ImageAbortion and the Politics of Motherhood, by Kristen Luker, doesn't give us arguments for or against, but insights into the heart of the issues. This Berkeley sociologist conducted in-depth interviews of dozens of grassroots activists, learning the kinds of people they were, what they thought was at stake and why they were involved. This is a book that can change the way you define the issues, and deepen your thinking about what's happening to women in America today.

The film Citizen Ruth (1997) is a thought-provoking satire about a pregnant drug addict who becomes a pawn in the struggle between fanatics on both sides of the issue. With compassion as startling as the satire is sharp, this film will make you re-think your image of the other side, whichever side you're on. The CNN review points out that Citizen Ruth isn't only about the abortion controversy, but about how we debate such issues in this democracy of ours.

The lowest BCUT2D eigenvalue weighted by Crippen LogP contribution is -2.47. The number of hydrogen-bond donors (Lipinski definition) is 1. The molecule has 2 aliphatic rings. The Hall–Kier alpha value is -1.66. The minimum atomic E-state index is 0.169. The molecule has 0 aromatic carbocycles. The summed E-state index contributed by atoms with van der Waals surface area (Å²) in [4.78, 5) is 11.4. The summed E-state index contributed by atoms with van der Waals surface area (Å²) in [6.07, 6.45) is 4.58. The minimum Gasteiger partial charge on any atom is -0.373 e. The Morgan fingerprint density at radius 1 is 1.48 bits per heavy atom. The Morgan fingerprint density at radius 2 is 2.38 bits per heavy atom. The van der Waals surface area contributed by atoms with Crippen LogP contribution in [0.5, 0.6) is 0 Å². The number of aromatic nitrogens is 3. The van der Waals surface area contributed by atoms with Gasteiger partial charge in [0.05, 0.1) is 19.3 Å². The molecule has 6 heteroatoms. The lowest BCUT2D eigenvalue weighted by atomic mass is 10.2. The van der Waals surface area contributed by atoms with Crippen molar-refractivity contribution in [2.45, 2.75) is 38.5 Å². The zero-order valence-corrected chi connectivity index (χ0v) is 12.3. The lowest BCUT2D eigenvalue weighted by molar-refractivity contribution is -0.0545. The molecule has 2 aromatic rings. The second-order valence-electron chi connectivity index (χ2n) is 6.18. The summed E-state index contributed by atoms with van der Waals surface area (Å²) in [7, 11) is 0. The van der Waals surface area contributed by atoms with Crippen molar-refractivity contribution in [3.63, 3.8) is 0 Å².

If These Walls Could Talk If These Walls Could Talk (1996) has a cast of big name stars--including Cher, Demi Moore, Sissy Spacek, and more. It consists of three vignettes, each set in the same house, each telling the story of a woman facing abortion: one in 1952, one in 1974, one in 1996. The stories illuminate the historical context as well as the personal issues of women making these decisions. While the film is decidedly pro-choice, the stories are realistic and complex enough to allow for ethical discussion and differences of opinion. It could, for example, be used in an ethics class, with one segment being shown at the beginning of each of three classes.